Agricultural Education student, Caleb tenBensel, reflects on his time abroad in Rwanda
In May, a group of students led by Dr. LJ McElravy and Dr. Nathan Conner traveled to Rwanda to learn about the history, culture, agricultural and environmental practices of the region. In addition, the group explored and studied how arts-based digital storytelling techniques can be used for engaging public audiences in positive change movements.
Junior Agricultural Education major, Caleb tenBensel, from Cambridge, Nebraska reflects on his time abroad.
"Traveling to a country like Rwanda was exciting to me because I got to witness firsthand the transformation of a country which only a generation ago experienced such crippling devastation and is now one of the safest countries in the world with one of the fastest growing economies."
Ruminating on his time in Rwanda, Caleb found that there is more that connects us than could possibly divide us.
"We are all human, and stereotypes some may hold about small African countries are no longer valid. Rwanda and the East African Community are striving to become more competitive on a global scale, and in my mind have been largely successful through the implementation of progressive policies and investment in their people."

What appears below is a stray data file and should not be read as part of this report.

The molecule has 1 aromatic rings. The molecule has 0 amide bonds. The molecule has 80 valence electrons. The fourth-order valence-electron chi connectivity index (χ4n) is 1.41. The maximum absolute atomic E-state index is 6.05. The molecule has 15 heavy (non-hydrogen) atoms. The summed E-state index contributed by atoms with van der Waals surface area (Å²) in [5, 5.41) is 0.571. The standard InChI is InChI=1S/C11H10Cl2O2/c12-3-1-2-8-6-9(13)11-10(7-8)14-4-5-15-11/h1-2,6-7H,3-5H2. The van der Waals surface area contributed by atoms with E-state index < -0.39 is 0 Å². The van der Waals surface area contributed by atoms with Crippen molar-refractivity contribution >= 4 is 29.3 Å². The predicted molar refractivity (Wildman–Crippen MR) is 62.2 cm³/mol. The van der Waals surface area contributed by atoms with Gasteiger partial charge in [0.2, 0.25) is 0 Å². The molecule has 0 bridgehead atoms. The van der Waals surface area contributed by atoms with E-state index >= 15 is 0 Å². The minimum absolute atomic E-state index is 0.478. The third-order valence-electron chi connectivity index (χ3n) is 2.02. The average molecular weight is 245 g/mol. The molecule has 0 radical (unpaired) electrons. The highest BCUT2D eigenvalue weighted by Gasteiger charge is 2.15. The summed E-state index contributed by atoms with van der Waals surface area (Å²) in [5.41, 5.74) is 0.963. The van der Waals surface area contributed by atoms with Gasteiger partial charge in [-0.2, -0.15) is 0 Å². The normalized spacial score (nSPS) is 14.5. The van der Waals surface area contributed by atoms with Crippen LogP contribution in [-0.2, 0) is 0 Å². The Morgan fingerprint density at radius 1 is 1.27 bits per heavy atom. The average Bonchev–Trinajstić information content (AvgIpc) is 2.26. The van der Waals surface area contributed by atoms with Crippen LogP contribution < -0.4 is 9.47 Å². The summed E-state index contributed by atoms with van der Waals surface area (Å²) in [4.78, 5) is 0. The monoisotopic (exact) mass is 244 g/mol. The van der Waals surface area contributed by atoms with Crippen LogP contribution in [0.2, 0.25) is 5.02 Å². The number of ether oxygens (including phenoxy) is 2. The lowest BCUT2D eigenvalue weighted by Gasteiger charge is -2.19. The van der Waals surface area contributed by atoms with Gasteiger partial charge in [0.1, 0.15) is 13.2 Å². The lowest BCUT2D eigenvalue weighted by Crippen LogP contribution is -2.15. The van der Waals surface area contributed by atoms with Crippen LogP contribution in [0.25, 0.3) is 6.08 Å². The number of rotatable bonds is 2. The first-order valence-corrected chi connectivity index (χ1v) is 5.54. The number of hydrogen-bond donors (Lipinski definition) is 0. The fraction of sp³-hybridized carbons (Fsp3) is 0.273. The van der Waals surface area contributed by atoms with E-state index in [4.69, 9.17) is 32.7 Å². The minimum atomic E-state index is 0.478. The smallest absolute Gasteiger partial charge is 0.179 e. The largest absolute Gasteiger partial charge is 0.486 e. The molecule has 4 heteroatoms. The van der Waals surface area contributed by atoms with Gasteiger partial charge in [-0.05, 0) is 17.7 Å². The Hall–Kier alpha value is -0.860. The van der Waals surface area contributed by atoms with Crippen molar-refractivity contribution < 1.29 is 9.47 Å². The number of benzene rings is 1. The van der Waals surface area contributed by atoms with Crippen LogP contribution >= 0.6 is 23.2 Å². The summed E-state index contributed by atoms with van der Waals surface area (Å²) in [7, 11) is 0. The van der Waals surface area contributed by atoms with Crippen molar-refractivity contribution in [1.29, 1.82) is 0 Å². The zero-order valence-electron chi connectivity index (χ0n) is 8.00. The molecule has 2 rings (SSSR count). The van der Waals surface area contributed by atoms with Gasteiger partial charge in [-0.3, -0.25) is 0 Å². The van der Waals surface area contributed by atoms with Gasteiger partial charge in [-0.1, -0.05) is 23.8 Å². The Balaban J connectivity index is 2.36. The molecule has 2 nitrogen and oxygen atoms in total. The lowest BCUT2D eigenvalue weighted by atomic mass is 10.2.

In addition to research and cultural exchange, the students had the opportunity to visit national parks, genocide memorials, historic cultural villages, and many local businesses and organizations.
According to Caleb, the most memorable experience of the trip was the group's excursion to Mount Bisoke in Volcanoes National Park.
"Our guide had told us that the hike would not be too hard, in his words, "No problem!" As our intrepid group of twelve began our hike, not even an hour in did we have to don our raincoats as the clouds, which were concealing everything above the base of the volcano, began pouring rain down on us. After a grueling four hours of hiking through dense, misty jungle on paths made muddy by running water, our group of now six finally reached the summit. We maybe stayed five minutes as the brisk wind blew freezing air at us and whipped at our jackets. It took us three hours to descend; by the time we reached the bottom, our bodies were physically exhausted and emotionally drained from the journey."
But above all, his greatest takeaway "circumstance does not determine what you can achieve."
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